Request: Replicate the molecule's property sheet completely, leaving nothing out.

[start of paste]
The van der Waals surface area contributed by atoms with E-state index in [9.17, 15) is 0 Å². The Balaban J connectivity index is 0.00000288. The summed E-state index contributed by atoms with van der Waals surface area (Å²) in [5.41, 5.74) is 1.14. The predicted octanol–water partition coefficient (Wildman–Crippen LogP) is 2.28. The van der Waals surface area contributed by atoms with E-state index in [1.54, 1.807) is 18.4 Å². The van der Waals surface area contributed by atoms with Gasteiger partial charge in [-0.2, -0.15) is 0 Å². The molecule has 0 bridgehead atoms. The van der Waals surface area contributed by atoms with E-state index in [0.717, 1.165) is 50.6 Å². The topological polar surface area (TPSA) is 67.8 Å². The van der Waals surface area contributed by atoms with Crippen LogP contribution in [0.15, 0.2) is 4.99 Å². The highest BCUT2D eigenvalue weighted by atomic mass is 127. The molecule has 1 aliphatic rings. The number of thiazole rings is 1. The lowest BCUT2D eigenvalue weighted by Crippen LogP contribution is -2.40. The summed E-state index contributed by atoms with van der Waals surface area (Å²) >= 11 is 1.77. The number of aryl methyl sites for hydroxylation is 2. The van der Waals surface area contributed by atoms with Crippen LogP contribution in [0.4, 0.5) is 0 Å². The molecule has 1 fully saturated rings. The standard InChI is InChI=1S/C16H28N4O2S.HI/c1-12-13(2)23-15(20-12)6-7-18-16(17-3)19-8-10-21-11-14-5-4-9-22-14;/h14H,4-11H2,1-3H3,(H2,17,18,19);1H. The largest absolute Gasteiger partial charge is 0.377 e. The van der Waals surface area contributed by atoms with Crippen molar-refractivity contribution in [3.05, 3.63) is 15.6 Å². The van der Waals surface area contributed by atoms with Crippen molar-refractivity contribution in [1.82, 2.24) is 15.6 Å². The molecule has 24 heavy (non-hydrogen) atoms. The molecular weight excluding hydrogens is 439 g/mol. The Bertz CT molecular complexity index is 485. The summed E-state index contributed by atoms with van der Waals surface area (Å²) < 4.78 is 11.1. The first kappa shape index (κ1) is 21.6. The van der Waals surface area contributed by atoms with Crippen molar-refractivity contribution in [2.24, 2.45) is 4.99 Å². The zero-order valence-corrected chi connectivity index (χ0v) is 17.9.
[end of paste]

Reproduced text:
The van der Waals surface area contributed by atoms with E-state index in [9.17, 15) is 0 Å². The Balaban J connectivity index is 0.00000288. The summed E-state index contributed by atoms with van der Waals surface area (Å²) in [5.41, 5.74) is 1.14. The predicted octanol–water partition coefficient (Wildman–Crippen LogP) is 2.28. The van der Waals surface area contributed by atoms with E-state index in [1.54, 1.807) is 18.4 Å². The van der Waals surface area contributed by atoms with Gasteiger partial charge in [-0.2, -0.15) is 0 Å². The molecule has 0 bridgehead atoms. The van der Waals surface area contributed by atoms with E-state index in [0.717, 1.165) is 50.6 Å². The topological polar surface area (TPSA) is 67.8 Å². The van der Waals surface area contributed by atoms with Crippen LogP contribution in [0.15, 0.2) is 4.99 Å². The highest BCUT2D eigenvalue weighted by atomic mass is 127. The molecule has 1 aliphatic rings. The number of thiazole rings is 1. The lowest BCUT2D eigenvalue weighted by Crippen LogP contribution is -2.40. The summed E-state index contributed by atoms with van der Waals surface area (Å²) >= 11 is 1.77. The number of aryl methyl sites for hydroxylation is 2. The van der Waals surface area contributed by atoms with Crippen LogP contribution in [0.4, 0.5) is 0 Å². The molecule has 1 fully saturated rings. The standard InChI is InChI=1S/C16H28N4O2S.HI/c1-12-13(2)23-15(20-12)6-7-18-16(17-3)19-8-10-21-11-14-5-4-9-22-14;/h14H,4-11H2,1-3H3,(H2,17,18,19);1H. The largest absolute Gasteiger partial charge is 0.377 e. The van der Waals surface area contributed by atoms with Crippen molar-refractivity contribution in [3.05, 3.63) is 15.6 Å². The van der Waals surface area contributed by atoms with Crippen molar-refractivity contribution in [1.82, 2.24) is 15.6 Å². The molecule has 24 heavy (non-hydrogen) atoms. The molecular weight excluding hydrogens is 439 g/mol. The Bertz CT molecular complexity index is 485. The summed E-state index contributed by atoms with van der Waals surface area (Å²) < 4.78 is 11.1. The first kappa shape index (κ1) is 21.6. The van der Waals surface area contributed by atoms with Crippen molar-refractivity contribution in [2.24, 2.45) is 4.99 Å². The zero-order valence-corrected chi connectivity index (χ0v) is 17.9.